3. Supplementation:
    1. Melatonin
    2. Theanine
    3. Sulphoraphane

Support glutathione production because glutathione can detox dangerous quinones

  1. Diet
    1. Sulfur-rich foods like garlic and onions to provide sulfur containing amino acids
    2. Bioactive Whey Protein, if tolerated – a great source of cysteine
  2. Supplementation to boost glutathione production
    1. N-Acetyl Cysteine
    2. Glutamine
    3. Glycine
    4. Selenium
    5. Pure Energy
  3. Decrease excessive use of glutathione by: avoiding excessive pharmaceuticals, decreasing heavy metal exposure, decreasing cigarette exposure and air pollution, all of which use up available glutathione.
  4. Reactivate glutathione by increasing Vitamin C and Vitamin E.

Julie Kissel, MDSince 1996, Julie Kissel, M.D., has served the greater Cincinnati area by helping thousands of men and women relieve the symptoms of andropause and menopause through a combination of integrative medicine, bioidentical hormone replacement therapy, targeted supplementation, and customized nutritional counseling. She earned her medical degree at the University of Cincinnati and is Board Certified in Integrative Medicine and Family Practice. Dr. Kissel is also fellowship trained in anti-aging and regenerative medicine and an active member of the American Academy for Anti-Aging Medicine.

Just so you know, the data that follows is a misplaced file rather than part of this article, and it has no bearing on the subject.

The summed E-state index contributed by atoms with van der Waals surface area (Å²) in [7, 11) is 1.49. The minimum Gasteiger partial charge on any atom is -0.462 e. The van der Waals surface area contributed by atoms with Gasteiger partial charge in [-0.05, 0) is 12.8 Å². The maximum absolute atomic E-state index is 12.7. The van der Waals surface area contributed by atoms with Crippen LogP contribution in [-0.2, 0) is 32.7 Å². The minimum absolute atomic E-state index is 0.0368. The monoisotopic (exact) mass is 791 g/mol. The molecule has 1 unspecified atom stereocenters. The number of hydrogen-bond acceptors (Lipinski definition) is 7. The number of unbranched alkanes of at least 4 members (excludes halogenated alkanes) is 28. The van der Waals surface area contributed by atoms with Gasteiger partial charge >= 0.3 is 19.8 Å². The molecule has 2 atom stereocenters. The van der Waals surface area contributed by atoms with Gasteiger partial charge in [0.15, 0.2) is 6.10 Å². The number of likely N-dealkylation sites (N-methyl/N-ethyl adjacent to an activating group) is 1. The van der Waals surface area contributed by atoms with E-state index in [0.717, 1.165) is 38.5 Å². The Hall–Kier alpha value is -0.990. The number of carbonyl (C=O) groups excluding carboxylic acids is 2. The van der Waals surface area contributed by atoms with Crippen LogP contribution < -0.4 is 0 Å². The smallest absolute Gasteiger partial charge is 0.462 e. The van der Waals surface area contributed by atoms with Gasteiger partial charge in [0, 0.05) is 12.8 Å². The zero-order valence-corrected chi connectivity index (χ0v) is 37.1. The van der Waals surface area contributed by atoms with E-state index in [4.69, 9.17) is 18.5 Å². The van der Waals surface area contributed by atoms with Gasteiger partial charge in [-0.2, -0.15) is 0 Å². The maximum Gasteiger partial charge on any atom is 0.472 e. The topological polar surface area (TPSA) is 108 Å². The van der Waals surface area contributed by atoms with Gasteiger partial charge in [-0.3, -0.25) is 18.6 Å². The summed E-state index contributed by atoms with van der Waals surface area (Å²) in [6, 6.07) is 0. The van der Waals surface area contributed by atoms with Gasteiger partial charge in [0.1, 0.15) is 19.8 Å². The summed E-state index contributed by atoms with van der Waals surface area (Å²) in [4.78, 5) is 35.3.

Total Estrogen and Precision Medicine: Treating Our Patients vs. Treating the Population

Throughout the history of medicine, healthcare trends have evolved toward disease prevention instead of treating disease. Yet, the flood of lifestyle and dietary changes designed to avoid certain diseases seems to be more of a marketing strategy for food distributors, health clubs and supplement companies than realistic and actionable recommendations in practice.  In recent years, a number of studies have discussed the association between genetic mutations (SNPs), estrogen sensitive cancers (breast, uterine and prostate), and estrogen hormone replacement therapies. In these studies, there seemed to be a clear association between orally administered synthetic estrogen and the development of estrogen-sensitive cancer. However, as more and more medical practitioners switched from oral administration of synthetic estrogen to bio-identical creams, patches, gels and pellets, the association between estrogen and breast cancers appeared to decrease. Those prescribing and/or marketing bioidentical hormones made the assumption that breast cancer risk was related to the synthetic make-up in oral administration of estrogen, but although the association to synthetic oral estrogen to cancer is statistically significant, this assumption may be misleading. This article will specifically discuss the pathways of estrogen metabolism, what these pathways represent in clinical practice and how to identify and, subsequently, mitigate the risks associated with developing estrogen-sensitive breast, uterine and prostate cancers in disease prevention.